|Ben Byers '07 wants
to defend his title in the 1000 freestyle at NESCACs and also win
Swimmer is Two-Time All-American in 1650-yard Freestyle
|Q: How did a young
man from Seattle, Wash. become interested in attending Wesleyan University?
A: Both my parents grew up in New York, my dad in White Plains, my mom in
Brooklyn, so when I decided I wanted to come to the East Coast for college
they suggested, among others, Wesleyan. Once I'd begun the application
process I started talking to the swimming coach Mary Bolich and realized the
program was a good fit for me.
Q: What did you think of the Wesleyan Natatorium the first time you saw it?
A: The pool is fantastic, I grew up swimming at the University of Washington
pool, which is the home to a top 25 program nationally, and the Wesleyan
Natatorium blows it away. It really is an amazing facility, and was a big
part of why Wesleyan was one of my top choices.
Q: You accomplished something very few Wesleyan athletes have ever done -
you set a team record in the 1000-yard freestyle during your very first
event as a freshman. Were you surprised by that?
A: I was very surprised. What a lot of people don't know is that I really
wasn't very good before I came to college. That swim was actually a best
time for me by 15 seconds, which is a big drop under any circumstances, let
alone in the first meet of the season.
Q: You have since set and broken numerous team records in distance freestyle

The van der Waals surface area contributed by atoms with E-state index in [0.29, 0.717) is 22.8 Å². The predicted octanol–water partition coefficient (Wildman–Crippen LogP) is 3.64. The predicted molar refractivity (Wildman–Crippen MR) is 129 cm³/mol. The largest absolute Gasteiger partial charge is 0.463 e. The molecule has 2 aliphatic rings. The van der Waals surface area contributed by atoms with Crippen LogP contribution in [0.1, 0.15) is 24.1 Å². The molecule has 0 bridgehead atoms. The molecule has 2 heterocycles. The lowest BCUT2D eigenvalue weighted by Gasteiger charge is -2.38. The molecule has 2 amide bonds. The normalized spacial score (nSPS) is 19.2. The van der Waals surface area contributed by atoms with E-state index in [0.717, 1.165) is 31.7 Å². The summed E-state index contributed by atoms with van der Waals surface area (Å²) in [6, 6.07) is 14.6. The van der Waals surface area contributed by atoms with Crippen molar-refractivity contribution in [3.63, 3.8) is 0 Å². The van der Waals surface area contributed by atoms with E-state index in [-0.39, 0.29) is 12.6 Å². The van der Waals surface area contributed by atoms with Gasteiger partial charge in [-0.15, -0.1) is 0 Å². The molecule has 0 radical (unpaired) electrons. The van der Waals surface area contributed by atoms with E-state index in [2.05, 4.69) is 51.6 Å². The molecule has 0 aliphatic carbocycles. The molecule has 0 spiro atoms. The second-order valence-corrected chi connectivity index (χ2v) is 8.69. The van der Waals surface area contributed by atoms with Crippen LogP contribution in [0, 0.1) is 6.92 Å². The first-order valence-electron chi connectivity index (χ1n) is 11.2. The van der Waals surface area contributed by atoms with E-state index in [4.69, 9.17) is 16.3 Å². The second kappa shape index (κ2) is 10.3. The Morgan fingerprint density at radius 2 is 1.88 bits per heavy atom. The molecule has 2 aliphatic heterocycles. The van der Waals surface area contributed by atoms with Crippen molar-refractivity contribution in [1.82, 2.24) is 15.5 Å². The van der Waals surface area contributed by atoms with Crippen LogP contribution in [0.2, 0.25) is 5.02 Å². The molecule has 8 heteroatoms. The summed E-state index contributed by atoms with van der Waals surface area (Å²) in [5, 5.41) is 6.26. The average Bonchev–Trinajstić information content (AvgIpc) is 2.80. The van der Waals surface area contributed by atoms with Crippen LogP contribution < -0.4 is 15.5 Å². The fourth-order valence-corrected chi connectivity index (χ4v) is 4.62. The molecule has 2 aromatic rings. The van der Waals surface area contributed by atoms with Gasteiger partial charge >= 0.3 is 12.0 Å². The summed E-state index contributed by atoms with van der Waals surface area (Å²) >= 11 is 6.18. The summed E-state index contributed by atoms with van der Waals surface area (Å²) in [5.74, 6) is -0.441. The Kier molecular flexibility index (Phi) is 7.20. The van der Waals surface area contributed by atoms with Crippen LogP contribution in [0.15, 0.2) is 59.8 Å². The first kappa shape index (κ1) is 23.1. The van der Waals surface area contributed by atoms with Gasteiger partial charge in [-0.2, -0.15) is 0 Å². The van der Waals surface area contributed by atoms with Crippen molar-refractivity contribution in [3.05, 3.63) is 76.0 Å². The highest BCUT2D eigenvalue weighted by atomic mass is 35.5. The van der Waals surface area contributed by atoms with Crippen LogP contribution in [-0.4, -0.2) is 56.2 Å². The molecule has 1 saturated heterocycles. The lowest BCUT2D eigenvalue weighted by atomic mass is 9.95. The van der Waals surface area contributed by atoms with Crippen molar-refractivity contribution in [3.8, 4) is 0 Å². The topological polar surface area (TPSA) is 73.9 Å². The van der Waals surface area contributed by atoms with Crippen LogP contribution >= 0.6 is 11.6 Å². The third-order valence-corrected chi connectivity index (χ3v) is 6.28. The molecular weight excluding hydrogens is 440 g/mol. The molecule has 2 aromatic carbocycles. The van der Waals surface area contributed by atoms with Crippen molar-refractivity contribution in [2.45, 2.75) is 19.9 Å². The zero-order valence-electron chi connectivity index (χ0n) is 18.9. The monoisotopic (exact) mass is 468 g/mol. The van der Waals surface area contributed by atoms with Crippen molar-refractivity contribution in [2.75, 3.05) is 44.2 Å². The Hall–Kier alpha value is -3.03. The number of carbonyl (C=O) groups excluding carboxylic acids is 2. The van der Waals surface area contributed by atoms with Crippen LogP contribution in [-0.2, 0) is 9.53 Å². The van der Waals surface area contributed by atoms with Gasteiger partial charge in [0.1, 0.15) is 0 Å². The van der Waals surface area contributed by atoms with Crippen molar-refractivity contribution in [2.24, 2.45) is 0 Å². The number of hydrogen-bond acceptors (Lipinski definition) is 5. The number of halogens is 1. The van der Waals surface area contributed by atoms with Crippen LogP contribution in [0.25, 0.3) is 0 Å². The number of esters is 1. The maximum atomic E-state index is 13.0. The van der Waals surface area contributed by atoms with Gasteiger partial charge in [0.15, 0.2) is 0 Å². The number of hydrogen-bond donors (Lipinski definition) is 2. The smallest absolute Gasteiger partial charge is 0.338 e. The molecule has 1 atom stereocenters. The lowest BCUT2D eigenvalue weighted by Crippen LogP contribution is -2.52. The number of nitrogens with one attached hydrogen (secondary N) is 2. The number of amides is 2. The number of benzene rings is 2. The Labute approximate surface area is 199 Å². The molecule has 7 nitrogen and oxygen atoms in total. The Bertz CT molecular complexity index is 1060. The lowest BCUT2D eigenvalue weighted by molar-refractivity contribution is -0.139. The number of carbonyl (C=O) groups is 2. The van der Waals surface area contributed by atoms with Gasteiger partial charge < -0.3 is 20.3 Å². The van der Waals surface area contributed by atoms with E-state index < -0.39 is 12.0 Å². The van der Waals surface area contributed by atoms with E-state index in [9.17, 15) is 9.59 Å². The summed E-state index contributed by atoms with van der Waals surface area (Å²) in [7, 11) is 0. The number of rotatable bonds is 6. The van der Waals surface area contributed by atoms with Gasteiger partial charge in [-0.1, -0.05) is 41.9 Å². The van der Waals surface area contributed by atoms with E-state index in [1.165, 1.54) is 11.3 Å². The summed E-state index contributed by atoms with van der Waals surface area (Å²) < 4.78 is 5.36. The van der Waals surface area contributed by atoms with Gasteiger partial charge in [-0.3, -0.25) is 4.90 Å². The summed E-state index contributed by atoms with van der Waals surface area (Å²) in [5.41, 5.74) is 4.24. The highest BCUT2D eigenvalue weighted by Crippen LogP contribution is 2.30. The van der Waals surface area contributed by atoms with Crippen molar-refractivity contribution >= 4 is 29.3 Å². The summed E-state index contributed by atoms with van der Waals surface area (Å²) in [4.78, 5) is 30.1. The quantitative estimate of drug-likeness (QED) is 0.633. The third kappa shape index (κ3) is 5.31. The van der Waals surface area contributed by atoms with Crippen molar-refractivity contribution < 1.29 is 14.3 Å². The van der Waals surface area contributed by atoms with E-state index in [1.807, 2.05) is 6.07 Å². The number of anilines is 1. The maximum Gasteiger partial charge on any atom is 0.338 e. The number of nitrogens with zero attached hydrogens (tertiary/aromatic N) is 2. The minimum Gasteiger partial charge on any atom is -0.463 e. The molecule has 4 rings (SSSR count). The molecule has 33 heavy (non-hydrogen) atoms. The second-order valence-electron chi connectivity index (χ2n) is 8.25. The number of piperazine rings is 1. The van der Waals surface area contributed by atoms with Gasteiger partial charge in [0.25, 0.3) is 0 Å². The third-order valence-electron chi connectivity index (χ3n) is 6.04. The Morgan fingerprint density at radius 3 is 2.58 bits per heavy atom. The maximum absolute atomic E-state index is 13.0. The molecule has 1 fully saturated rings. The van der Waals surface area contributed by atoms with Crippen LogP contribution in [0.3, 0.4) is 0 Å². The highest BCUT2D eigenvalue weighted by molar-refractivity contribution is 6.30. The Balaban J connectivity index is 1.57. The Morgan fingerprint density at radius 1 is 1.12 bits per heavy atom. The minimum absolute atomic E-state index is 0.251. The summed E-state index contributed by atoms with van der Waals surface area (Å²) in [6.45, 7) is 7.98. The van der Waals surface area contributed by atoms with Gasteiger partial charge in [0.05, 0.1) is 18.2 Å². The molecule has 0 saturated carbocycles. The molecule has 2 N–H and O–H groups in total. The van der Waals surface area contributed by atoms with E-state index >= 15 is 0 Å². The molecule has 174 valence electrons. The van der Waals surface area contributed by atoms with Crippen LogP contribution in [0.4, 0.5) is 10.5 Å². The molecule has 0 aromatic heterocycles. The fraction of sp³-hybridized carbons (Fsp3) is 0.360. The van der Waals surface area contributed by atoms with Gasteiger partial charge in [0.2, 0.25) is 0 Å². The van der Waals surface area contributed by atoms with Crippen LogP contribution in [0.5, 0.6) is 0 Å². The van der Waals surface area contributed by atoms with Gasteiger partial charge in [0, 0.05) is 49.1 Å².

races. You are a two-time All-American in the 1650-yard freestyle and a two-event NESCAC champion. To this point, what would you say was the highlight of your
A: There are two moments in my career that really jump at out me when I
think back. Both happened my sophomore year. The first was our tri-meet
against Bowdoin and Colby. We were swimming at Bowdoin, and we were not
doing very well. We were losing to Colby, a team we should have been
beating, by a large margin with four individual events and one relay left to
swim. Essentially the only way for us to win was to win every event left. We
huddled up and tried to get everyone as fired up as possible. Jeff Stein won
the 200-yard breaststroke, I won the 500 freestyle and Rob Mitchell finished 2nd,
then Josh Tanz won the 100 butterfly. The final individual event was the 200
IM (individual medley), and Jeff Stein and I stepped up against one of
Colby's best swimmers. With the entire team behind our lanes screaming their
lungs out we gave it our all. Going into the final 50 --the freestyle leg of
the individual medley-- I was a body length behind the Colby swimmer, but
managed to make up the space and touch him out, and ended up going a best
time, which to this day is still my fastest 200IM. Finally, our 200
Freestyle relay team won, giving us a win over Colby by 10 points, a slim
margin in a dual meet. This was really special for me because it was a huge
team effort, which is often something that is missing in swimming, which
tends to be an individualistic sport.
Q: What is the other?
A: The other memory is the1000 freestyle at NESCAC championships later that
same year, which were hosted at the Wesleyan Natatorium. Steve Spinelli of